The post war years were a time of social and political instability that changed the character of the United States, and Vidal was made to feel the full force of that change. As the historian David Caute wrote in The Great Fear, there was “an artificial straining for social cohesion and national unity.” Political opportunists rode to success on this instability for they offered “the chance of being taken for a good American simply by demonstrating a gut hatred for the Commies.” There was even an inexplicable link drawn between homosexuality and Communist subversion. Senator Joseph McCarthy, who rode this wave harder than any other opportunist and effectively held the country to ransom for years as he went blindly on the rampage, called for the removal of “sexual perverts from sensitive positions in our Government” on the grounds that they were a security risk. It was the time of the demagogue whose skewed ideas preyed on the fears of an anxious nation.
Messiah is about the rise of an alternative religion in this unsettled America, and is narrated 50 years after the fact by Eugene Luther, one of the architects of the new religion. “The first dozen years after the second of the modern wars,” Luther writes, marked “a time of divination” throughout which “not a day passed but that some omen or portent was remarked by an anxious race, suspecting war.” The nation he describes is one in a state of panic, and its omens were reports of UFO and alien sightings from a people “more than usually upset by signs of nonconformity”.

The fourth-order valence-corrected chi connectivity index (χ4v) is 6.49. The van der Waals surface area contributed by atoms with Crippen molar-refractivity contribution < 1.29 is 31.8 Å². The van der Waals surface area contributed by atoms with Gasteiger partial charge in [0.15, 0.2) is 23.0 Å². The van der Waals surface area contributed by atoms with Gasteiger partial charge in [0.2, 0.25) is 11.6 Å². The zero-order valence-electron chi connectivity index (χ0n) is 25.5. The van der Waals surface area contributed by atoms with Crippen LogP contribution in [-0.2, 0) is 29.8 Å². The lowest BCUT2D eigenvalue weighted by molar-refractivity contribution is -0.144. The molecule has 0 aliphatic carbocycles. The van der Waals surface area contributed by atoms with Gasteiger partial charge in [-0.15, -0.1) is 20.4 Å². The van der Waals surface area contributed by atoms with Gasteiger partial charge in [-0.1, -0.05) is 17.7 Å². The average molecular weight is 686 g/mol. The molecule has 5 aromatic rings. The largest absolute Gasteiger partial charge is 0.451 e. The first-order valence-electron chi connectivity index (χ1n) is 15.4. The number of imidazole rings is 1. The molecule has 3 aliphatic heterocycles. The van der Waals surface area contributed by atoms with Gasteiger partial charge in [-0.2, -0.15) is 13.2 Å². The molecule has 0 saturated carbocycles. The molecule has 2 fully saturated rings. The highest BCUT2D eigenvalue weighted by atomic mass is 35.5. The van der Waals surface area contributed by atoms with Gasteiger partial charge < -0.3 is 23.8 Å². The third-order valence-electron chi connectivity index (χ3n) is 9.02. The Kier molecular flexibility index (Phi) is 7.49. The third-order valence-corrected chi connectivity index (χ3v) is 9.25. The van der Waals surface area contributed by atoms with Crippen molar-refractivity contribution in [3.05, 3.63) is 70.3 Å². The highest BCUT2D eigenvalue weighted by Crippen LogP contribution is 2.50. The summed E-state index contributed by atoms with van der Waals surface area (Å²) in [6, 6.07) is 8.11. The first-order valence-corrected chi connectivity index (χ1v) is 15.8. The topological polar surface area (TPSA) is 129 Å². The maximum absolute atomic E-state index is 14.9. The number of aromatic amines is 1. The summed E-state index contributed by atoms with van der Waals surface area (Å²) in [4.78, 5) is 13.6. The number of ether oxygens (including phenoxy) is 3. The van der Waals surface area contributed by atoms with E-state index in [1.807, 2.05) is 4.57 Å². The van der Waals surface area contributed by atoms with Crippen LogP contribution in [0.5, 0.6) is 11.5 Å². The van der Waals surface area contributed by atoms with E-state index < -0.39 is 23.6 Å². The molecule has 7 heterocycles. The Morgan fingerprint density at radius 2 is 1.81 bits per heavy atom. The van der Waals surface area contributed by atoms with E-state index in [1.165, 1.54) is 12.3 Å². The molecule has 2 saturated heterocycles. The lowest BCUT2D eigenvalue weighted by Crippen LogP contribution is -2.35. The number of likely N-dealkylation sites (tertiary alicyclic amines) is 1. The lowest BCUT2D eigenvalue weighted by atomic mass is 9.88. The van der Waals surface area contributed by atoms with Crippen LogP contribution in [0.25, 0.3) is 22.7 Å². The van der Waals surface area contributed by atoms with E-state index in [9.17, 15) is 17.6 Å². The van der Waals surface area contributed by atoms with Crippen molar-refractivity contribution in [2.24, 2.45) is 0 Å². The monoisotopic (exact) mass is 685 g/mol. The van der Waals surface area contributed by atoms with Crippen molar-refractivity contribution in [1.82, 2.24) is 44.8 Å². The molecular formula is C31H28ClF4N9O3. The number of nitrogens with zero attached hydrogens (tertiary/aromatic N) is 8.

All this, Luther explains, set the stage for the coming of a mystic, a man who would offer security and truth. “Considering the unmistakable nature of these signs, it is curious how few suspected the truth: that a new mission had been conceived out of the race’s need, the hour of its birth already determined by a conjunction of terrible new stars.” What follows is the rise of evangelist John Cave – “a pair of initials calculated to amaze the innocent” – and the establishment of the Caveite religion as the dominant social and political force in the US.